Let’s start off with the premise - we can prolong the shelf life of foods by freezing, so why not coffee? The coffee community has advised against freezing coffee for many years. The issue is not the freezing itself - this lecture posted by the Specialty Coffee Association suggests that lowering the coffee by 10 degrees decreases aging by a factor of 2, 20 degrees by a factor of 4, and so on. The detrimental bit is what occurs once you defrost coffee. Any bit of precipitation (hot or cold) will start to degrade the bean. Think of this as prematurely brewing away the tasty compounds of the coffee - stuff that will not make it into your cup. The overall consensus at the time was to simply buy fresh coffee, and store it airtight in a cool, dry location.

In 2016, a peer-reviewed report suggested that, under controlled conditions, freezing roasted coffee did more than prolong shelf life. Grinding coffee before condensation sets in allows for a more even grind particle distribution. Supposedly, this allowed for better flavour clarity, as the destructive potential of grinding was noticeably reduced by the frozen state of the coffee. This article was influential in that many baristas used this technique in coffee competitions (with successful results), and a number of cafes began storing expensive and prized coffees in the freezer. However, to minimise the effects of condensation, coffees have to be portioned off into exact doses, and frozen in vacuum-sealed containers.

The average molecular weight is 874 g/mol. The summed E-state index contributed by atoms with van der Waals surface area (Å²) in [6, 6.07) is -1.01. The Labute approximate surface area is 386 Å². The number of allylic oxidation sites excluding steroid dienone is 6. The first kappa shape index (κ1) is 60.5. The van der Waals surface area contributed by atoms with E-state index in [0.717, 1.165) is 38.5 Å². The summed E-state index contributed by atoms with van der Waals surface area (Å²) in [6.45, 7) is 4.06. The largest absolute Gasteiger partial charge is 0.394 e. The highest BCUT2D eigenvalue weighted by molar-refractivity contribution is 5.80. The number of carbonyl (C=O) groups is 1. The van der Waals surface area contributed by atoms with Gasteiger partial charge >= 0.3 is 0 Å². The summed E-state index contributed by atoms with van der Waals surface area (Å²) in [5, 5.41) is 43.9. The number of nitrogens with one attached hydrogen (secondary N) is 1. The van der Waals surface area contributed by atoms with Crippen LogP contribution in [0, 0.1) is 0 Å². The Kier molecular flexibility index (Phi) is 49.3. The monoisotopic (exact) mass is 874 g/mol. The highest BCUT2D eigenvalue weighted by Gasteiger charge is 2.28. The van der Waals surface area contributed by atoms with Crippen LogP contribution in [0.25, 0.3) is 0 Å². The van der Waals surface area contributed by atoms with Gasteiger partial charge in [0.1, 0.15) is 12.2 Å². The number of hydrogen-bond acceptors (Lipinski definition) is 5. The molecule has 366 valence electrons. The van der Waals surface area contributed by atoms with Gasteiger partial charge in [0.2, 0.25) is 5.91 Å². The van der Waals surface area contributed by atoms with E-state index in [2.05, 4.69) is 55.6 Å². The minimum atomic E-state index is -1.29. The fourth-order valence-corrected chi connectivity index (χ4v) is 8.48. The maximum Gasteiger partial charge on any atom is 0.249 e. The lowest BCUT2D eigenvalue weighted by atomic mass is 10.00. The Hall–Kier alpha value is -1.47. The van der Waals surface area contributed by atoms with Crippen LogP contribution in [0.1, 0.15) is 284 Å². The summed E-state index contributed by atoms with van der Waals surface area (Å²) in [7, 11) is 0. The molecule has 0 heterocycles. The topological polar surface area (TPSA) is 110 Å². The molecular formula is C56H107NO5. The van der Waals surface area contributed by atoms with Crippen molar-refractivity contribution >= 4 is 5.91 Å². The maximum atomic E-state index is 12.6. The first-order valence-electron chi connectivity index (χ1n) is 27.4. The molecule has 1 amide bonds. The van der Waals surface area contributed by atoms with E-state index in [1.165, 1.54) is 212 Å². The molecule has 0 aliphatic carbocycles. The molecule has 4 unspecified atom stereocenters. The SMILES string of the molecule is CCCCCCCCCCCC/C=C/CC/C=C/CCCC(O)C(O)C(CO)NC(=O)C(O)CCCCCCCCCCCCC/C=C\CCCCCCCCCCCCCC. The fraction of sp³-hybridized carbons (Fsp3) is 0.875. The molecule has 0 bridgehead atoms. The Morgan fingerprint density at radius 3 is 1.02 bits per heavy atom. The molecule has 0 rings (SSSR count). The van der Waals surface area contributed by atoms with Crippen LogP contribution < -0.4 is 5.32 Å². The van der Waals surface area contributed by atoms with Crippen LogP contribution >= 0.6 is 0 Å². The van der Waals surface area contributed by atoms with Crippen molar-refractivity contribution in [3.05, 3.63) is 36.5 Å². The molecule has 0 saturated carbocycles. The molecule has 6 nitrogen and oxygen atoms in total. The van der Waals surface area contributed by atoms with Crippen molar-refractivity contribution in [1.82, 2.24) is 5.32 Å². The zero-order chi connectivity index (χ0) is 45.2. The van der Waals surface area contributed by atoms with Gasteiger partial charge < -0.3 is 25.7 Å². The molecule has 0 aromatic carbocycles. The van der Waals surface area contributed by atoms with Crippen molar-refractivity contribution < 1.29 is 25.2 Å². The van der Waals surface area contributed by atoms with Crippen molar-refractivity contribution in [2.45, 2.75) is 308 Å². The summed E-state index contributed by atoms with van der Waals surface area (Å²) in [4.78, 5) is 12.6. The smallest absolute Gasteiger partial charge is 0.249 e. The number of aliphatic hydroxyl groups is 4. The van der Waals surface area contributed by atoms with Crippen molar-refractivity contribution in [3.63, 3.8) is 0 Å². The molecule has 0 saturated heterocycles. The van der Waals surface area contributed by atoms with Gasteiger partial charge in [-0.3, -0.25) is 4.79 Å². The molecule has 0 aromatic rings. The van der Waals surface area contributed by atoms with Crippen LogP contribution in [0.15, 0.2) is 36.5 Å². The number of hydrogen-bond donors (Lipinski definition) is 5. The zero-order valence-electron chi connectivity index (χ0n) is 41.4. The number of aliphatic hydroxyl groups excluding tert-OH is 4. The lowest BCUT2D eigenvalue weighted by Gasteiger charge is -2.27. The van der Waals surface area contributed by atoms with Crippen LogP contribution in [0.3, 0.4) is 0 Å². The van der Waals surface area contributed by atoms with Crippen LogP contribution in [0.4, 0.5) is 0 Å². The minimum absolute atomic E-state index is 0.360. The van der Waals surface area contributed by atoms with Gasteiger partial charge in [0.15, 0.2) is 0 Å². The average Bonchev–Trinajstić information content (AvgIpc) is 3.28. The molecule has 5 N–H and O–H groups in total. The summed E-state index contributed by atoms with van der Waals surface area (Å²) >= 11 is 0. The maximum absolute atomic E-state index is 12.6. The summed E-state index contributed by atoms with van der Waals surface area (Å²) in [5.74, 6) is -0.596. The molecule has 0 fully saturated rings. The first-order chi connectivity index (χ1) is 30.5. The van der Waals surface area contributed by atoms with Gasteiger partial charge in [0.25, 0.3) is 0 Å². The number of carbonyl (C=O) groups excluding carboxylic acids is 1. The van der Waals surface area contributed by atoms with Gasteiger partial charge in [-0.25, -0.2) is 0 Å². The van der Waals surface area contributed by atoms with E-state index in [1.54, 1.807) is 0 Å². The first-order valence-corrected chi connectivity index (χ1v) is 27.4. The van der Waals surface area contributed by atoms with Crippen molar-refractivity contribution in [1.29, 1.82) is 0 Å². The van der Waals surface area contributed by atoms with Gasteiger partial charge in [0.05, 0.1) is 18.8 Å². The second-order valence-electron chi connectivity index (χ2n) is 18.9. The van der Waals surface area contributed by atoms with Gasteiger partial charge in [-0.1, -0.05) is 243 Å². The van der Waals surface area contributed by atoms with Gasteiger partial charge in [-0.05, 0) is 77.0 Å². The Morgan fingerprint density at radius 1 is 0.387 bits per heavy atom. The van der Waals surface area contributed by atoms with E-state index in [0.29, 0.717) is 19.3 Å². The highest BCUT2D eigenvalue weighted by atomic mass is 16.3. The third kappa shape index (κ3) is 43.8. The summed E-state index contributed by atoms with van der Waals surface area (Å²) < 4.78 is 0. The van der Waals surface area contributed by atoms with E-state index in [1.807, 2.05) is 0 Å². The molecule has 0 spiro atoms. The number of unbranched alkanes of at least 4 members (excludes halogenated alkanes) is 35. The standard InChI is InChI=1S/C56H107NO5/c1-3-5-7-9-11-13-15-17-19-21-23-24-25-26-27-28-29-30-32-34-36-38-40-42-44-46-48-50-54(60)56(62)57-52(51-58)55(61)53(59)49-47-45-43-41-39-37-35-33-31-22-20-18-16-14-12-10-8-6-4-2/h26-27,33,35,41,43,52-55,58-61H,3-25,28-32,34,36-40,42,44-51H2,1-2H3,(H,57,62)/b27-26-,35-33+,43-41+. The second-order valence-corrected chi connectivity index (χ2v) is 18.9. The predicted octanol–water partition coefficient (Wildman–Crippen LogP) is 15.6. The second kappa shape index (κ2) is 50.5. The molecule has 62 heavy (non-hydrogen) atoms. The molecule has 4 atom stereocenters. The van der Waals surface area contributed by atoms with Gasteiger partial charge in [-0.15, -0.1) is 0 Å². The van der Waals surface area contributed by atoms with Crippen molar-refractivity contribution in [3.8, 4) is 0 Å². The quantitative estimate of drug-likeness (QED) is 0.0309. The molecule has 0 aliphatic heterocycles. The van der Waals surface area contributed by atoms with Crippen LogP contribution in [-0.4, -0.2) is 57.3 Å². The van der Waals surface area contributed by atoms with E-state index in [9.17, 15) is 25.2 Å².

Yes, you can freeze coffee after all, and get good results upon brewing. However, the effort and equipment required suggests a use case far beyond the everyday coffee drinker’s routine.

Verdict: Confirmed, if done correctly.

 

The great thing about a dynamic product such as coffee is that nothing is ever absolute. While these myths were scrutinised against the best information available to us, they are not meant to impede one’s enjoyment of the brew. After all, the best coffee is the one you enjoy, regardless of method or practice.

 

Words by Jon Choi @theheadbean